Archive for the 'CRAFT' Category

When ‘There Are No Words,’ I Can’t Even

The Torre Uluzzo near Lecce, Salento, Italy. Image – iStockphoto: Piccerella

‘What This Loss of a Language Means’

“I can’t even.”

You know the phrase, right? Another day, another pop-media whine. “I can’t even” is credited to the bloggrs of Tumblr, who apparently can’t even find it in their hearts to give us an “e” before an “r.”

Call me Portr. I am so hip that I can’t even.

While basking in my coolnees, let’s face it. “I can’t even” is easily as insignificant […]

Creating Unforgettable Characters

Flickr Creative Commons: Grace Commons

I’m fascinated by personality tests, you know, the kind you run across all the time online or in magazines. I’ve taken the Myers-Briggs test twice (I’m an INFJ), the Keirsey Temperament Test (also an INFJ) and studied the Enneagram (I’m a 2). And while all of this is fodder for good cocktail party conversation and self-analysis, one of the biggest benefits of thinking about personality types is the way it’s helped me create characters in […]

What Media Do You Study for Storytelling?

photo by Francois de Halleux

Every year or so, I re-read Stephen King’s The Stand and Bag of Bones. King may not be master wordsmith or inspiration by your reckoning, but he is by mine. I love those books.

I don’t read these novels for enjoyment anymore, however; I read them to study King’s storytelling. King’s earthy writing style, memorable characters and pacing deeply resonate with me. Whenever I revisit those books, I’m reminded of why I love them […]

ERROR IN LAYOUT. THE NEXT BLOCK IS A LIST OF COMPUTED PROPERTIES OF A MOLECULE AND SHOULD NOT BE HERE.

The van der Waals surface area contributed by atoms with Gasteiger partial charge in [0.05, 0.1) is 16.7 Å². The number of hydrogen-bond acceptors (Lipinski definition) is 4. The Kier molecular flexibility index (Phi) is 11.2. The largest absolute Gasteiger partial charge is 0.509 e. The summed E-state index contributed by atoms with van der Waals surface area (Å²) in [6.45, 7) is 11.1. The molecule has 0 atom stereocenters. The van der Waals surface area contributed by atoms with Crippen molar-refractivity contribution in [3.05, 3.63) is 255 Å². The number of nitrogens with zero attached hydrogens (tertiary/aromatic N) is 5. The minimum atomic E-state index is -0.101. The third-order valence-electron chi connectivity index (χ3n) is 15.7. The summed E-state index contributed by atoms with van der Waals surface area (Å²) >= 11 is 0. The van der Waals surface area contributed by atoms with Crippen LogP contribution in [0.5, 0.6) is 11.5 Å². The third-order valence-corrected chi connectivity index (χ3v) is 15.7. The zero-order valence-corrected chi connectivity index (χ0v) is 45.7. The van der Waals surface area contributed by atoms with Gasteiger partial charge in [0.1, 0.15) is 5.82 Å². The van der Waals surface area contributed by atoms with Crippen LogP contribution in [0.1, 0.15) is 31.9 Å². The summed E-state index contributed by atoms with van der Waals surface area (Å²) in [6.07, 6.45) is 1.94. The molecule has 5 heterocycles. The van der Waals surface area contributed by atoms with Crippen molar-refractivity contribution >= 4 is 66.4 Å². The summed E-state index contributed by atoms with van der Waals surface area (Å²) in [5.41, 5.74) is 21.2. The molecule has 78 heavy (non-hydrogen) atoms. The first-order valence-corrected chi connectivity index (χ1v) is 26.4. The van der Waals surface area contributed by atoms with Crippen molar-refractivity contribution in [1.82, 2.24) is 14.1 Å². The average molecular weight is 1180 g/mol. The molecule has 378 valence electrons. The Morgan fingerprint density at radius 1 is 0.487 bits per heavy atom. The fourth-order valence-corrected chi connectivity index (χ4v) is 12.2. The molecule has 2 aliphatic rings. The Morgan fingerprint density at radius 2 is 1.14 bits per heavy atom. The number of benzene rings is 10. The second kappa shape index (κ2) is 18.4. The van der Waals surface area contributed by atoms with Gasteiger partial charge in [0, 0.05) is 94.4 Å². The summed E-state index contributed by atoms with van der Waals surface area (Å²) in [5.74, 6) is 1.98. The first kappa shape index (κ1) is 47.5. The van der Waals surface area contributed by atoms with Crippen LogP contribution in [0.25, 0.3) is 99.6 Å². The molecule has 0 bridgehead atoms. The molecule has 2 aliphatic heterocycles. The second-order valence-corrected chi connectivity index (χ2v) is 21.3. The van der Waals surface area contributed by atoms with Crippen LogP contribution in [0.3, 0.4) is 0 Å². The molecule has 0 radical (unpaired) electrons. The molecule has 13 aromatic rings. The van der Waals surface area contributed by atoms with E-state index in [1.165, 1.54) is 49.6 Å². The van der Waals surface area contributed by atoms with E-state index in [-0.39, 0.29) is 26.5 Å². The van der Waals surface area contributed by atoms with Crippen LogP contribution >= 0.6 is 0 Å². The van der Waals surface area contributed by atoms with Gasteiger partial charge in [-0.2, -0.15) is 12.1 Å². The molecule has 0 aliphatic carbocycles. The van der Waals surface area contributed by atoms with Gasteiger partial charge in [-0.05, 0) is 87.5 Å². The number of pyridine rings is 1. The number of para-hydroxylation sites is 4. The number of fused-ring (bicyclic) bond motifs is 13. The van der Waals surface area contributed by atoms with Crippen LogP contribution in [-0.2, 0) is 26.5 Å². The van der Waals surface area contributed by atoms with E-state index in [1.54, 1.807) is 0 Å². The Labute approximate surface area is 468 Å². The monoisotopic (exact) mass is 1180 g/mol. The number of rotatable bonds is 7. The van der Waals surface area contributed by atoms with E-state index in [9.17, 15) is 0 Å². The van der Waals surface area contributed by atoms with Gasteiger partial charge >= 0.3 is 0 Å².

The Things We Carry

photo by Alice Popkorn

Recently, as I was preparing for my Mortal Heart book tour, I found myself in a logistical flurry trying to pack ten days’ worth of clothes and personal items into one carry on. There was the big, obvious stuff;  four pairs of pants, eight shirts, ten pairs of socks, under duds, toiletries, iPad, reading material, pens, etc. However, there were also some rather unique items. Like the veritable cobbler’s bench worth of extra insoles, arch supports, […]

Be Like Ludwig

I make this same face when someone interrupts my writing or when I am not getting enough fiber in my diet.

A few weeks ago, a friend was talking about a Leonard Bernstein Omnibus lecture, the one in which Bernstein discusses the power and beauty of Beethoven’s Fifth Symphony. Three Gs and an E flat. Bah Bah Bah BAAAH. Bah bah bah BAAAH.

Bernstein sits down at a piano and plays those four notes, explaining that while they are the theme around which Beethoven […]

Even More New Year’s Resolutions for Writers

Two years ago I posted a set of New Year’s resolutions for writers, which was well enough received that I posted another set of resolutions the following December. This holiday season, since I’m all about tradition (as opposed to being all about that bass), I’ve assembled several more resolutions for writers to consider as the new year approaches.

Some of the resolutions I’m proposing might initially seem to be in conflict with each other, but if you read on, I think […]

5 Writing Lessons from a Vocal Coach

By Boris Mann